|Orange flowers waiting to be turned into magic elixirs.|
The other evening we were having an exceptional couscous at one of our favorite restaurants — vegetables cooked to perfection; the wheat grain not too crunchy, not too soft; the broth seasoned just so — and decided to order tea to accompany our meal.
The very strong brew made us both wonder if it would interfere with a good night’s sleep. When we asked the waiter he said, “don’t worry, I’ll fix everything.” He then, from a beautiful, carved silver object shook several drops of orange water into our glasses. “Now you’ll sleep like babies,” he said.
It was either the truth or a placebo. We slept like babies.
Eau de fleur d’oranger is, for the French, a magical elixir. Some find peace and relaxation by merely opening a bottle and breathing deeply.
For years it has been used in perfumes, Tom Ford for example, recently introduced his Neroli Portofino, with orange flowersas a major, refreshing note.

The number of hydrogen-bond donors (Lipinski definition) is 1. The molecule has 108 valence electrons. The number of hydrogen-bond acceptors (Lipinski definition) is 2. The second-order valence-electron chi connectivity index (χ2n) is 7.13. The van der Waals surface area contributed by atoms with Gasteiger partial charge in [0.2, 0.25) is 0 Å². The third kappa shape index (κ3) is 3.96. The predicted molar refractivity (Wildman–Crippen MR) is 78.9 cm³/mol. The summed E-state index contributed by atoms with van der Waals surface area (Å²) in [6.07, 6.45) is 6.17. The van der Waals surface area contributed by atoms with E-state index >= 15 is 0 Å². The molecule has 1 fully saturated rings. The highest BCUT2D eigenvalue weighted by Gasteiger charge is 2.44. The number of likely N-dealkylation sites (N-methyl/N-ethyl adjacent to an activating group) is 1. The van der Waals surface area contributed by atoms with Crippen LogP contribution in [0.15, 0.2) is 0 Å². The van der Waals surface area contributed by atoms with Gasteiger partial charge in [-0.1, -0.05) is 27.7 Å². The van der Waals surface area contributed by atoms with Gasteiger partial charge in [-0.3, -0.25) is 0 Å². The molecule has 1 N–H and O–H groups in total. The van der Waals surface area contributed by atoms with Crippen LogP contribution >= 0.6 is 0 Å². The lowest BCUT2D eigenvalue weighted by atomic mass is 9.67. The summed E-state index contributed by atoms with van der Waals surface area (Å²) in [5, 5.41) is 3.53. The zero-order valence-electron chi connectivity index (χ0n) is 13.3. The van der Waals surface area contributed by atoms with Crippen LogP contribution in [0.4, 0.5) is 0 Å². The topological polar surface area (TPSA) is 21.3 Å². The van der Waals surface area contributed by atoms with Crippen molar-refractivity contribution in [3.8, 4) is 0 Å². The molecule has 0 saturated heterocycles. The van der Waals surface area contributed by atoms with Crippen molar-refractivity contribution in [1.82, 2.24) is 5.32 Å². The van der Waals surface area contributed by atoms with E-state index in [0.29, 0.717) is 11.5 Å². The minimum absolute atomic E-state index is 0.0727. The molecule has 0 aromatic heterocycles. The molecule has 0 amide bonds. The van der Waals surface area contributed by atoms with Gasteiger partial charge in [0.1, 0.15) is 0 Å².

Our pharmacist who has studied essential oils and believes whole-heartedly in their merits for all sorts of remedies from headaches to a rosy complexion, says orange water and the essential oils of the oranges cultivated in Tunisia, Morocco and the south of France are particularly beneficial as aromatherapy.
|My friend Edith gave me a collection of tea glasses. I often use them with votive candles.|
For a “lazy” liver ( the French are obsessed with their livers) and or pancreas, she recommends a “tea” of hot water, several drops of eau d’oranger and sugar or honey.
Once again, if it doesn’t work — I mean really, who knows whether their pancreas is feeling better or their liver is en forme — it is a most pleasant and refreshing drink.
I now have my fourth deep blue bottle. The four, eau de rose, eau de lavande, eau de bleuetand eau de fleur d’oranger sit in my bathroom, delighting me with their perfumes, the color of the flacons and the simple idea of pure, beautiful, very, very French beauty secrets on display.
When the summer temperatures soar, the rose, cornflower (bleuet) and lavender waters are usually moved to the refrigerator.